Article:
So Elder and the Hallé offer us a superb account of an established masterpiece and they couple it with an intriguing and, in my opinion, highly successful novelty. I hope the Matthews arrangements won’t remain a “novelty” for very long, though. I trust that other conductors will take them up so that they circulate more widely for they offer an illuminating and discriminating alternative view of these wonderful miniatures. In their way, these arrangements are every bit as subtle and imaginative as Debussy’s original conceptions and that’s the best compliment I can pay, I think.

Both Debussy and Colin Matthews are handsomely served by superlative, ultra-responsive playing from the Hallé. This orchestra’s partnership with Mark Elder is proving to be extraordinarily fruitful and I haven’t heard better playing from them. It helps that the performances are captured in splendidly vivid and truthful sound. This release is an out-and-out winner. Now may we please have the remainder of Colin Matthews’ arrangements of the Préludes?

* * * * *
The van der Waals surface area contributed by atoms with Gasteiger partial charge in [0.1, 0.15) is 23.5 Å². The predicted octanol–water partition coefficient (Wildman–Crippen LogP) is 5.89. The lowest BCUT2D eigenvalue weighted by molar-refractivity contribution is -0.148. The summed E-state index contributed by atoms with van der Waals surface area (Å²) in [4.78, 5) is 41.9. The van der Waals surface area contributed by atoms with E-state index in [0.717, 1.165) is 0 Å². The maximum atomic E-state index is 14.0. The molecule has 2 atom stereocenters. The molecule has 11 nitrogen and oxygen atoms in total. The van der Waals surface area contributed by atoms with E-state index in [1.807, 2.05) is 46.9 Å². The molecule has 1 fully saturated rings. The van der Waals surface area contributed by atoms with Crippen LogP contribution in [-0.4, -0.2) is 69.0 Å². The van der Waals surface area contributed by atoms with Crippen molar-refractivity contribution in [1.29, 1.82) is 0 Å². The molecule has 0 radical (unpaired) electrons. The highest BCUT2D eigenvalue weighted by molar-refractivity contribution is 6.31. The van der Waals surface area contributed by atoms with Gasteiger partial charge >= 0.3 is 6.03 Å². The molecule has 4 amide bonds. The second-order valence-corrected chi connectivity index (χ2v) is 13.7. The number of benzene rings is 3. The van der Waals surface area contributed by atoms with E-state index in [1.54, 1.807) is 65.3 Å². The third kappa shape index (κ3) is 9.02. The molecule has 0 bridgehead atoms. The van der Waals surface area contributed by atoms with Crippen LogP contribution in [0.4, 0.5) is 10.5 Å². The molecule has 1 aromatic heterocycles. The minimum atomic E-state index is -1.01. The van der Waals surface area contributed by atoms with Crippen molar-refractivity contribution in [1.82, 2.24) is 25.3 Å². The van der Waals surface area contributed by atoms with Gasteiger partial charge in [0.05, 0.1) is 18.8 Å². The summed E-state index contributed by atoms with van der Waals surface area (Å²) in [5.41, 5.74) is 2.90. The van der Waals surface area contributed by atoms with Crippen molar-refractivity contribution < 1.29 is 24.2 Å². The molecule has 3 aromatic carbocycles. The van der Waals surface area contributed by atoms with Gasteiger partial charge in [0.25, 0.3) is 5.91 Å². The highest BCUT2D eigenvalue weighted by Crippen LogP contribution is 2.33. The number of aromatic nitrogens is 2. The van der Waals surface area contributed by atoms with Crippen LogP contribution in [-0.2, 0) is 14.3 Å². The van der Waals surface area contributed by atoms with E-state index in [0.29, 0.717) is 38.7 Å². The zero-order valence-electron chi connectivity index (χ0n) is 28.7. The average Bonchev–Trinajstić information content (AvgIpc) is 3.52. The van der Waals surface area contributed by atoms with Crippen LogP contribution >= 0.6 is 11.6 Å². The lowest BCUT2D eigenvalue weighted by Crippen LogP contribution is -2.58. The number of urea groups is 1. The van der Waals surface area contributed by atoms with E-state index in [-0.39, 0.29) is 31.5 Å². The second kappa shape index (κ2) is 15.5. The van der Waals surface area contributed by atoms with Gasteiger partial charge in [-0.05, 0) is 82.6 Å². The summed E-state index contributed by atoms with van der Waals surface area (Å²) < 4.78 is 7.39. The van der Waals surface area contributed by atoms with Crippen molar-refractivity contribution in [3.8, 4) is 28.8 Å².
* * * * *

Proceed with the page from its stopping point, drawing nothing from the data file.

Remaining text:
John Quinn

NOTE

Since this review originally appeared Colin Matthews has kindly pointed out to me that the ordering of the Préludes on this CD is indeed deliberate and it was never his intention that Debussy's original ordering should necessarily be followed. However, in case conductors wish to revert to the original order in future performances Mr Matthews has also provided alternative endings for Le vent dans la plaine and La fille aux cheveux de lin so that they can be played separately rather than in conjoined form, as on this disc.

It's excellent news that Colin Matthews's arrangements of the other twelve Préludes will be recorded shortly for future release and I look forward to that disc with keen anticipation. JQ